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General Court: 4711 Aqua Mirabilis v AQUA ADMIRABILIS

In Case T-25/13, the General Court held that there is a likelihood of confusion between the following marks:

Mark applied for:

4711 Aqua Mirabilis

Earlier CTM:


Class 3:

washing and bleaching preparations; cleaning, polishing, scouring and abrasive preparations; soaps; perfumery, essential oils, cosmetics, hair lotions; dentifrices

Class 3:

soaps; perfumery, essential oils, cosmetics, hair lotions; dentifrices

Applicant: Mäurer & Wirtz GmbH & Co. KG (Germany)

Opponent: Sacra Srl (Italy)

The applicant sought to register the sign "4711 Aqua Mirabilis" as a CTM for the goods mentioned in the table above. Sacra opposed the application for "soaps; perfumery, essential oils, cosmetics, hair lotions; dentifrices" based on the earlier trade mark "AQUA ADMIRABILIS" by claiming that there was a likelihood of confusion, contrary to Article 8(1)(b) of the CTMR. Both the Opposition Division and the Board of Appeal (BoA) ruled in favour of the opponent in relation to all the contested goods with the exception of "dentifrices".

For those readers not familiar with Mäurer & Wirtz, that company owns the "No 4711" brand, which stands for a well-known Eau de Cologne that has been produced under this trade name since the beginning of the 19th century. The Latin name "aqua mirabilis", on the other hand, can be translated into English as "miracle water". According to the German Wikipedia, this generic term describes mixtures that contain various ingredients and are used in perfume or for medical and cosmetic purposes. The words "aqua admirabilis", with the added syllable "ad", appear to be a minor deviation from this term without a change in meaning.

Mäurer & Wirtz appealed to the General Court. It was not in dispute that the goods covered by the two marks were identical or similar, but the applicant argued that consumers would not be confused since the earlier CTM had a weak distinctive character and the signs were not sufficiently similar. These arguments did not convince the judges, who dismissed the appeal.

The General Court compared the signs in relation to their visual, aural and conceptual similarity. The marks were visually similar, since the first component "4711" of the sign applied for was not a significant differentiating factor and the remaining word elements, "aqua" and "mirabilis", were almost identical to the earlier mark. There was a high degree of aural similarity between the signs, because the word elements were again almost identical and consumers were unlikely to pronounce the number "4711". Conceptually, the marks were deemed to be similar or neutral, given that the majority of consumers would understand the similar meaning of the Latin words "aqua mirabilis" and "aqua admirabilis", whereas the remainder were likely to regard them as neutral.

According to the General Court, it was unnecessary to decide the issue of whether or not the earlier mark had a weak distinctive character since the identity or similarity of the goods and signs would in any case be sufficient to establish the likelihood of confusion.

The General Court’s decision seems counterintuitive, as it provides a high level of protection for "AQUA ADMIRABILIS", a name which has a relatively descriptive meaning in Latin. This result, however, has to be seen in the context of case T-341/06, in which the General Court established that the average consumer is unlikely to understand the meaning of Latin words. As a consequence, words that are considered to be descriptive in English, i.e. "miracle water", are allegedly not perceived as such when used in Latin. There are exceptions to this rule, for example if the relevant public consists of professionals who are familiar with scientific vocabulary in Latin, but this exception does not apply to the facts at hand (see case T-286/08). That being said, the General Court has in part disregarded its own guidelines by claiming that a large proportion of the relevant public would understand the similar meaning of the (Latin) words "aqua mirabilis" and "aqua admirabilis".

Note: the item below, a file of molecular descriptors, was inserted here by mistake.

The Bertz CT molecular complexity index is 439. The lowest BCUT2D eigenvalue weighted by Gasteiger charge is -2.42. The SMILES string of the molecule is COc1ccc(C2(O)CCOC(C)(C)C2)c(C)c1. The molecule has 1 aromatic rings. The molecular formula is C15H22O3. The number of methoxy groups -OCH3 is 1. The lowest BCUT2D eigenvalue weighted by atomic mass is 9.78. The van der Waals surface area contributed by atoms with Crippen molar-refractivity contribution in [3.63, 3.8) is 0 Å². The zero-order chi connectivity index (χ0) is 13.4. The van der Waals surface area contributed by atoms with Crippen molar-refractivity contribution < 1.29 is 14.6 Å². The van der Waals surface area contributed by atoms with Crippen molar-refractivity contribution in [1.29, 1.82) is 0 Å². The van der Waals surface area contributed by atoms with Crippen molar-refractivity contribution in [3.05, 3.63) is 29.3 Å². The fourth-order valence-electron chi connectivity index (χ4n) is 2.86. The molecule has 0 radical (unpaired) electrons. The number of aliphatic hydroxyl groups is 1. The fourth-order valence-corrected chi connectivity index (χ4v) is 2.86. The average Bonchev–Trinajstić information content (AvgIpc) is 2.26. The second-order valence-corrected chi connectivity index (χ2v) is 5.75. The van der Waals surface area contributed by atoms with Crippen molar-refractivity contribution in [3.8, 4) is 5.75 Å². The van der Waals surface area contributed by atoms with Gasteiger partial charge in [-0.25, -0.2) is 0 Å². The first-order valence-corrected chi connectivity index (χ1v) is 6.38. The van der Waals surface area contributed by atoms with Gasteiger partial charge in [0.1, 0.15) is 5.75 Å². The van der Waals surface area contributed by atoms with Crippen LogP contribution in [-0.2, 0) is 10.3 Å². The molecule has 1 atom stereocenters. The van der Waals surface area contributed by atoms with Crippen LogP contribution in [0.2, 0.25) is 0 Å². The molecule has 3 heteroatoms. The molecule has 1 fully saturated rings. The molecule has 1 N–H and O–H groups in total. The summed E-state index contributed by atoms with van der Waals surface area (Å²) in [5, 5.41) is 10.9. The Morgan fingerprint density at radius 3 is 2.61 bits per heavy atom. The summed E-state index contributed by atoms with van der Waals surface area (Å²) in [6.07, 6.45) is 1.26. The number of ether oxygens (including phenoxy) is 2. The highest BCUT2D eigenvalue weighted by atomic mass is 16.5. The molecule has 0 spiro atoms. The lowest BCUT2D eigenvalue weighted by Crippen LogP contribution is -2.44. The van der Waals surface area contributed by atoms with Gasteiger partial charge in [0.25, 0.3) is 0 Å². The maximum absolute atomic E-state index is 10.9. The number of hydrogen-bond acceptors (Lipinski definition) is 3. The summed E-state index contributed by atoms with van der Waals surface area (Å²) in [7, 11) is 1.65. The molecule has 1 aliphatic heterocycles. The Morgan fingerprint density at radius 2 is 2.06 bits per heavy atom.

At first, it might appear that the ruling does not attach sufficient significance to the number "4711" as a differentiating factor. In particular, it is not clear on which basis the court found that consumers will not pronounce this number, since various trade marks containing numbers are commonly referred to in aural form, for instance "No 5" for fragrances. Therefore, it is arguable that the two marks are not sufficiently similar and therefore consumers are less likely to be confused. The circumstances of the present case, however, resemble to some extent the facts of Medion C-120/04 (reported by the IPKat here). In this instance, the CJEU held that there can be a likelihood of confusion where a mark applied for contains the earlier mark of a competitor combined with the prominent company name of the applicant (the marks relevant to the case were "LIFE" and "THOMPSON LIFE"). The earlier registration ought to be protected under these circumstances, since large companies or owners of well-known brands such as "4711" would otherwise be entitled to 'recycle' earlier trade marks simply by combining them with their own brands.

This article has been prepared and written for Class 46 by Christian Tenkhoff

Posted by: Blog Administrator @ 18.37
Tags: CTM, likelihood of confusion,
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MARQUES does not guarantee the accuracy of the information in this blog. The views are those of the individual contributors and do not necessarily reflect those of MARQUES. Seek professional advice before action on any information included here.

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